Post-secondary education in mathematics will enable any student, regardless of their chosen program of study, to develop the mathematical knowledge and skills necessary for productive engagement in society and in the workplace.
TPSE Math will facilitate an inclusive movement to strengthen post-secondary education in mathematics by working closely with--and mobilizing when necessary--faculty leaders, university administrations, membership associations, and relevant disciplinary societies in the pursuit of mathematically rich and relevant education for all students, whatever their chosen field of study.
TPSE Math will identify innovative practices where they exist, advocate for innovation where they do not, and work with and through partners to implement and scale effective practices, striving throughout to ensure that students and society are enriched by the power and beauty of mathematics.
Spur innovation to develop pathways at 2- and 4-year institutions and universities and in the transition space between high school and higher education that broaden mathematics content to include topics from data science, statistics, quantitative literacy, and basic programming, ensuring that course sequences seamlessly and equitably lead to careers and to further study in STEM fields and across other disciplines.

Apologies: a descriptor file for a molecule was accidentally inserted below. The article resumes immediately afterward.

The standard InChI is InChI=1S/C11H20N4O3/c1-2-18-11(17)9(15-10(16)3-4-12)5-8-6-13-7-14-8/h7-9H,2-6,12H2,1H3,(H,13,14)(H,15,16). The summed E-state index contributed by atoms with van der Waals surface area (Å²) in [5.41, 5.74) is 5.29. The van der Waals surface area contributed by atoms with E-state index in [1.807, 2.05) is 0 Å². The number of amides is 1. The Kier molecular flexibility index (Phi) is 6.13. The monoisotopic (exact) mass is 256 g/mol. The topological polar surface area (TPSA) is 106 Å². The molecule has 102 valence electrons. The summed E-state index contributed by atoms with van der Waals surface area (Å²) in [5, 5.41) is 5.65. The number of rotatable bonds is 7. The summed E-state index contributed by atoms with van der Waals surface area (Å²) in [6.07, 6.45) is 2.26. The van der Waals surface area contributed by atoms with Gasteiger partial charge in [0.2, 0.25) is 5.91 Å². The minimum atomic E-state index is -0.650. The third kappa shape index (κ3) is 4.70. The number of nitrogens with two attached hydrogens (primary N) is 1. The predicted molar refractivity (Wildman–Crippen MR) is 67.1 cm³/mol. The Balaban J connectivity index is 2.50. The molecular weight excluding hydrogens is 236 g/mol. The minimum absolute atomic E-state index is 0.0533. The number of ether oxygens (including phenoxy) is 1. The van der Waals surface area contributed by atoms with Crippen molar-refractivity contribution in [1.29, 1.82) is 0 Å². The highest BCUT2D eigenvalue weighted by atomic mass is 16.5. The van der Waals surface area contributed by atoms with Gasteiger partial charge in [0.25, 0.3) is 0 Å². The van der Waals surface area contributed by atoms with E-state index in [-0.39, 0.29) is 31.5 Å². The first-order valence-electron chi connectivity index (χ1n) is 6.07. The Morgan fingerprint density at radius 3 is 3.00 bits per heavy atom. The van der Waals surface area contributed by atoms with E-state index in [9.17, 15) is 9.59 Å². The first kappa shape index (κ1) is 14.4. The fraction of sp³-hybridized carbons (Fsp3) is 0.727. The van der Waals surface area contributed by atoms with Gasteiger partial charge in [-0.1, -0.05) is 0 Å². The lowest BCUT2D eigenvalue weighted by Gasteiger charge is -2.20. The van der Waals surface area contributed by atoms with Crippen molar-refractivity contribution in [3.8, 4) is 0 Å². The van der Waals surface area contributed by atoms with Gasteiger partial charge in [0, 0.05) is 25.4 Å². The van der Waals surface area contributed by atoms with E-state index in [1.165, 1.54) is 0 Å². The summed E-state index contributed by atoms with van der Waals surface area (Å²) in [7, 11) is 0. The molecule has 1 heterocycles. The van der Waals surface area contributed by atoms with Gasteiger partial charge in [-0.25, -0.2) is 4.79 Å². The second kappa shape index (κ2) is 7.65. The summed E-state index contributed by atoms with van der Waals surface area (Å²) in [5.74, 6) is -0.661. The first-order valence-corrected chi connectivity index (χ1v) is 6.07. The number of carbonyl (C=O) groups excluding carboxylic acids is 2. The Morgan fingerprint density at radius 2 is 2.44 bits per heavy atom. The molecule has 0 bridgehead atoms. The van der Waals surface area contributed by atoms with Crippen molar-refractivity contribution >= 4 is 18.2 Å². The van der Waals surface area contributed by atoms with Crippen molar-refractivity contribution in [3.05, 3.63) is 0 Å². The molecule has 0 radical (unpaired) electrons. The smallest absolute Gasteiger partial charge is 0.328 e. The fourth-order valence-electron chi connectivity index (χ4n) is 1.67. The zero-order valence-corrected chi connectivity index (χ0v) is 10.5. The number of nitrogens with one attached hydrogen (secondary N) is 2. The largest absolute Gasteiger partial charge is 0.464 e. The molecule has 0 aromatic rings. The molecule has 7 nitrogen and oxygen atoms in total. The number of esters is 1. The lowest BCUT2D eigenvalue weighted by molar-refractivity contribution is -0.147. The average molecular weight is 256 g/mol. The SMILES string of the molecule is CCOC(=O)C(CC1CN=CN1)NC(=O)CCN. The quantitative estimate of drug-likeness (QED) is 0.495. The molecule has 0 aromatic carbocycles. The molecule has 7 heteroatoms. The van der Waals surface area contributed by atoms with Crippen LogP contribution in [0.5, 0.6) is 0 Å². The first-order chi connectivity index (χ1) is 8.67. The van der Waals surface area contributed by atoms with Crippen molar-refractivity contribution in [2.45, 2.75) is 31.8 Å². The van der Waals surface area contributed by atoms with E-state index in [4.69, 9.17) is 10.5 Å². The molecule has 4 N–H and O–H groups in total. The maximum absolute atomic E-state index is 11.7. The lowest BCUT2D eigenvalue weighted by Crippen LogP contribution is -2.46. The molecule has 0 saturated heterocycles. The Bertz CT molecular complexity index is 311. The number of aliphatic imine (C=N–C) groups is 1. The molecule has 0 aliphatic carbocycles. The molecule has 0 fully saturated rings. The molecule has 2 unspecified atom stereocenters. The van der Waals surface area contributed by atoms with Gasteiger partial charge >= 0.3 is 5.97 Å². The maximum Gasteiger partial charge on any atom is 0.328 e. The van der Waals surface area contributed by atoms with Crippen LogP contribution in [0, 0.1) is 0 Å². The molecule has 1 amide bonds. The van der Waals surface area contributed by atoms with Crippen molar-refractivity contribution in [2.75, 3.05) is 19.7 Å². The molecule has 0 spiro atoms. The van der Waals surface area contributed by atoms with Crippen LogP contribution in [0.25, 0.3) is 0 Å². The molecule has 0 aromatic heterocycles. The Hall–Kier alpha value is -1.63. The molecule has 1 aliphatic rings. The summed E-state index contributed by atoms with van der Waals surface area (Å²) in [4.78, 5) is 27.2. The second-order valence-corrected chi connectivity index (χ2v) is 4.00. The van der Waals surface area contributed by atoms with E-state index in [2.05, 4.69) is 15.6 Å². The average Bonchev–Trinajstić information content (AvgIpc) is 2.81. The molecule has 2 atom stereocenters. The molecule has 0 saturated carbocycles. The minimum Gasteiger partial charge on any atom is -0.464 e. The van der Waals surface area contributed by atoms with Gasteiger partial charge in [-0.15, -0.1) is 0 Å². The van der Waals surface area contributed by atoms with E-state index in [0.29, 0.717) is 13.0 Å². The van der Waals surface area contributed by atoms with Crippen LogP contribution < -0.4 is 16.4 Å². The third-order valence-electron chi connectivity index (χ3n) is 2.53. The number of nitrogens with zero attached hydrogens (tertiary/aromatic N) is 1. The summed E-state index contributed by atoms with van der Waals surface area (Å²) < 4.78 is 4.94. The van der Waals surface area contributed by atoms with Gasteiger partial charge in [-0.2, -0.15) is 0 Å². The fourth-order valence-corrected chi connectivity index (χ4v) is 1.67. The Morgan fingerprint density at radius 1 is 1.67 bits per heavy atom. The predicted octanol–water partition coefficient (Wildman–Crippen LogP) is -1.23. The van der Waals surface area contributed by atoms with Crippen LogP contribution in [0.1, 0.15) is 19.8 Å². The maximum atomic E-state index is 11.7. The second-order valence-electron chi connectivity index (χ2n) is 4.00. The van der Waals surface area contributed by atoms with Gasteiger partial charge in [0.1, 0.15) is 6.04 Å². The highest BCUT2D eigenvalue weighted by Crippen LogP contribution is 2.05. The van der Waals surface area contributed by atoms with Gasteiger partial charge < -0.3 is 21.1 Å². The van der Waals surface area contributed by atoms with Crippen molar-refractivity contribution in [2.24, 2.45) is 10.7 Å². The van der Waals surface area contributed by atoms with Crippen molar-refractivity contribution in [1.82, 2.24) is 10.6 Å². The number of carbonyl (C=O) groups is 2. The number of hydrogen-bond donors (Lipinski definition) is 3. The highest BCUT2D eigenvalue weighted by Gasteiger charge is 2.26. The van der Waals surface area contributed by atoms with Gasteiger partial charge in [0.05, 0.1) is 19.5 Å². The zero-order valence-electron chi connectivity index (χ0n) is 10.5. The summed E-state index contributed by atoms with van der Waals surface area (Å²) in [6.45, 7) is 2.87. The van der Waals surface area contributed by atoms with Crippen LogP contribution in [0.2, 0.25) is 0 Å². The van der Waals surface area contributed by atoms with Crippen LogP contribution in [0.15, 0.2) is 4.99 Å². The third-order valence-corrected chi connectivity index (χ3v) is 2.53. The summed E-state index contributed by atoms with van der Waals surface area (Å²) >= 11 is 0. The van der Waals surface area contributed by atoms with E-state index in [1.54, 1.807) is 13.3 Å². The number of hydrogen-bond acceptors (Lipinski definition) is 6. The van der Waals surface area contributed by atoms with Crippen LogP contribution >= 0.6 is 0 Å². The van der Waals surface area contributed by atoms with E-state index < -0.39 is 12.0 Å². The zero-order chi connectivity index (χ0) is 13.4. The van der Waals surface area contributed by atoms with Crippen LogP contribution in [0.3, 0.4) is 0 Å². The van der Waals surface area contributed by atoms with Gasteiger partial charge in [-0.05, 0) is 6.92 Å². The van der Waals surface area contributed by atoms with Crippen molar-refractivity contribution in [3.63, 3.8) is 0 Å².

Enhancing upper-division curricula & experiences – and expanding access to them – responding to evolving career demands, developments in mathematics research, opportunities in cross-disciplinary areas, and needs of students from other disciplines.
Expand curricular and co-curricular preparation of graduate students for teaching positions as well as business, industry and government careers. Expand access to and success in graduate programs for those from groups historically underserved by the mathematics community, including women and people of color.
Teaching Strategies and Practices
Improve the teaching and learning of post-secondary mathematics by increasing the adoption of innovative, equitable, research-based pedagogies in both remote and in-person instruction, including the appropriate use of technologies.
TPSE Math stands in solidarity with those protesting the systemic racism that has plagued our nation since its founding. The brutal killings of George Floyd and so many others by law enforcement officers have unleashed a torrent of emotions that we must now channel into fundamental change in our society, including change in the policies and practices of academia and, in particular, mathematics.
TPSE Math was formed to serve as a catalyst for change in our discipline, including significantly greater inclusion and embrace of Blacks and other historically underserved groups. For too long, too many in our community have acted as if addressing the lack of diversity in the mathematics profession was the special responsibility of those groups poorly represented within it. Indeed, it has fallen to the HBCUs and professional associations, including the National Association of Mathematicians (NAM), the Society for Advancement of Chicanos/Hispanics & Native Americans in Science (SACNAS) and the Association of Women in Mathematics (AWM), to be the primary sources of much of the diversity that now exists in mathematics-dependent professions.